This is one of the two global maps of Jupiter captured on January 19, by observing the ten hours rotation of the giant gas planet with the Hubble Space Telescope. The all-planet projection represents the first of a series of planned annual portraits by the Outer Planet Atmospheres Legacy program. An interesting feature in the picture: the Great Red Spot, the famous long-lived storm with the wind speed of 300 miles per hour, seems to be decreasing in size (if you compare the original two pictures which can be viewed by going to the APOD site below), although it is still large compared to planet Earth.
Thermonuclear Supernovae and the Quest to Understand Why White Dwarfs Explode by Professor Marten van Kerkwijk
If a carbon-oxygen white dwarf explodes, it will look like a type Ia supernova, with most of the carbon and oxygen fused to silicon- and iron-group elements. But it remains unclear both under what physical conditions the explosions are triggered and in what astronomical configurations these conditions are brought about. What is clear is that the standard picture, in which unstable fusion is ignited in white dwarfs that approach or are made to exceed the largest possible (Chandrasekhar) mass, can easily reproduce neither the rates nor the properties of normal type Ia supernovae. I will discuss these and related conundrums, describe our efforts to see if supernovae could result generally from mergers of similar-mass carbon-oxygen white dwarfs, and try to summarize possible observational tests.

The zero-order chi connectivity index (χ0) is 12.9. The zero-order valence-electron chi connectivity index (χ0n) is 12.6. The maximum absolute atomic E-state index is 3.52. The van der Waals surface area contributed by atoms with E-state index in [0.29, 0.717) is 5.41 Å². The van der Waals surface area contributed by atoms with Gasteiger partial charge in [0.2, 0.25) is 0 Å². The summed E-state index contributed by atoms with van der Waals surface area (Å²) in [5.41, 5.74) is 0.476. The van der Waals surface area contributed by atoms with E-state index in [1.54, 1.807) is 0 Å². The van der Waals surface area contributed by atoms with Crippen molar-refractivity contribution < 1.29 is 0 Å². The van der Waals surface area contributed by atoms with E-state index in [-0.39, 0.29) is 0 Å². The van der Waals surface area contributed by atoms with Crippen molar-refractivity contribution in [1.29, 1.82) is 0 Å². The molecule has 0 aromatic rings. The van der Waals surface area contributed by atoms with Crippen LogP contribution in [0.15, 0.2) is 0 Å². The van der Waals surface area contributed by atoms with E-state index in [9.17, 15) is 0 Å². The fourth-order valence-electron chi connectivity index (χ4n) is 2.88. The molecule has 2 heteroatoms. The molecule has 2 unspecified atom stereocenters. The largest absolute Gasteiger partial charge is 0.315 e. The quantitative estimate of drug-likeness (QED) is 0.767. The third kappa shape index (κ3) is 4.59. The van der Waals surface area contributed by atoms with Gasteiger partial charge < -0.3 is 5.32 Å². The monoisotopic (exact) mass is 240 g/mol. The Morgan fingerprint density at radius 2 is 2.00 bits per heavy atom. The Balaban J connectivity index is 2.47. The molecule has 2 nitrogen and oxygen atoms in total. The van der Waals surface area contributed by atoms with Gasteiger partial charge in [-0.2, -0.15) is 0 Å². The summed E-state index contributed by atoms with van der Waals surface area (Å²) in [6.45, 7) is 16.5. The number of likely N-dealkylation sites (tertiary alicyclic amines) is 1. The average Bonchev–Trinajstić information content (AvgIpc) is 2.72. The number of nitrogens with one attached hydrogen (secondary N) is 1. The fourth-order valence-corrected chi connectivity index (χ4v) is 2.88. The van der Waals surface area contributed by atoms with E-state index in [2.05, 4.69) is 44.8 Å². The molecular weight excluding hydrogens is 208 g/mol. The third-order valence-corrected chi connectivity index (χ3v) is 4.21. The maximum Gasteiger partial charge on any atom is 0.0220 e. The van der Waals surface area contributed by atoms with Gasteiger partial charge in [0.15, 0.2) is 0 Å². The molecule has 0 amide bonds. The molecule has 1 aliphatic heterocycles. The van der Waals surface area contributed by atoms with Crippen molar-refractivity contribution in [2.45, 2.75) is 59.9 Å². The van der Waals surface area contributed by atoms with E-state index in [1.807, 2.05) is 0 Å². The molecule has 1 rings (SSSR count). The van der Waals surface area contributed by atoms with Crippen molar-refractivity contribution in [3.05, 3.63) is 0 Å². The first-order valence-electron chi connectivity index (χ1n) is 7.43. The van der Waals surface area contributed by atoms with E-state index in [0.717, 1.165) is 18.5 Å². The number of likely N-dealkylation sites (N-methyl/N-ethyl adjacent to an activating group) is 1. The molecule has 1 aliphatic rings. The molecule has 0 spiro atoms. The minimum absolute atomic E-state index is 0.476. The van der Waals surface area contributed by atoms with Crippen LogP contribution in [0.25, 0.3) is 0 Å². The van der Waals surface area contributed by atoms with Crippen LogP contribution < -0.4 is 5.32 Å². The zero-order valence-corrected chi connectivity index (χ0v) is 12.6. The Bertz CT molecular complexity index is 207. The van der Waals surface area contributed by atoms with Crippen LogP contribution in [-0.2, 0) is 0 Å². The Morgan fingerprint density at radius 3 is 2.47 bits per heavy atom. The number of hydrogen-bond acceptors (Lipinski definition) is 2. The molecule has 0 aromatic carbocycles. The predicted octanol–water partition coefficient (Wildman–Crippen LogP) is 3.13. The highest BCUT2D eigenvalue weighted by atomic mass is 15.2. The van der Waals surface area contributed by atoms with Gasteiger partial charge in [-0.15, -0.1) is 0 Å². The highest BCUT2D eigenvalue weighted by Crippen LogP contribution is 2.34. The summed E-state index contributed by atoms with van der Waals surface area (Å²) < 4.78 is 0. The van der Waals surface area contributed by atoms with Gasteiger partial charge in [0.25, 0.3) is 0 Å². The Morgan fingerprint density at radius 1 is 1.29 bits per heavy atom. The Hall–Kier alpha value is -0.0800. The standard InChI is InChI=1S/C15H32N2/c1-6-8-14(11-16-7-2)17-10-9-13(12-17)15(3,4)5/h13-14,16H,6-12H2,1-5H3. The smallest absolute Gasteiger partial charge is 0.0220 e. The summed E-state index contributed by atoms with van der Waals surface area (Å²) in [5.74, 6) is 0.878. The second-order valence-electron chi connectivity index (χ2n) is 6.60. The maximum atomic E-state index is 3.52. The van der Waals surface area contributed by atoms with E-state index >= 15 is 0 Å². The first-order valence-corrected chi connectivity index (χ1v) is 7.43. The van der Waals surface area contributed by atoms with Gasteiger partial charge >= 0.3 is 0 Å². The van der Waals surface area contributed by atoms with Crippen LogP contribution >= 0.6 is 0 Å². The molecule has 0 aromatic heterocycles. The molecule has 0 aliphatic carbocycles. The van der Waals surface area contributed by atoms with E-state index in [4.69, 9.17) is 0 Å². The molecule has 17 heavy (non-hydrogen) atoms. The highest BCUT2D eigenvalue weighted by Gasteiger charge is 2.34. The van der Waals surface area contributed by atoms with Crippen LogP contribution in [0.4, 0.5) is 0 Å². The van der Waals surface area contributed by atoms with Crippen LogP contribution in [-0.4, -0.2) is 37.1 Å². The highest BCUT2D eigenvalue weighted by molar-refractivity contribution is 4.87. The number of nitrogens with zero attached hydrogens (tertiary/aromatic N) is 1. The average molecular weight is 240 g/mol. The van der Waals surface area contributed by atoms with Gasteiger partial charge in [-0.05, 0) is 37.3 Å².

Marten van Kerkwijk is a Professor of Astronomy and Astrophysics at the University of Toronto, with interests covering much of astronomy but a focus on compact objects (“stellar corpses”), stars and binaries, their structure, formation, and evolution, and their use to infer fundamental physical properties. A major focus of his career has been to use neutron stars to study high-density and high field-strength physics, in conditions out of reach of terrestrial experiment (and theory, as yet), and to solve associated astronomical puzzles. More recently, he has turned to a different quest: to understand what triggers thermonuclear supernovae.
These dark streaks seen on Mars, called recurring slope lineae, are inferred to have been formed by flowing liquid water. Recently, by using an imaging spectrometer on NASA’s Mars Reconnaissance Orbiter (MRO), scientists have detected signatures of hydrated salts on slopes where the mysterious streaks are seen. These streaks appear to flow over time; flowing down slopes during warm seasons and fading in colder seasons. The findings of hydrated salts hints the idea that the freezing point of a liquid brine is lower, making it possible for shallow subsurface flow.
For more information, click HERE.
As a club, our purpose is to inspire and educate students and the general public about astronomy and space. This is why we stand with SEDS-CAN in urging our next government to invest in Canada’s space sector. The Canadian Space Agency’s core budget was set at $300 million in 1999. And it should be increased, at least to account for inflation, to ensure for a brighter future for all Canadian students.
To read about why space matters to students, click HERE.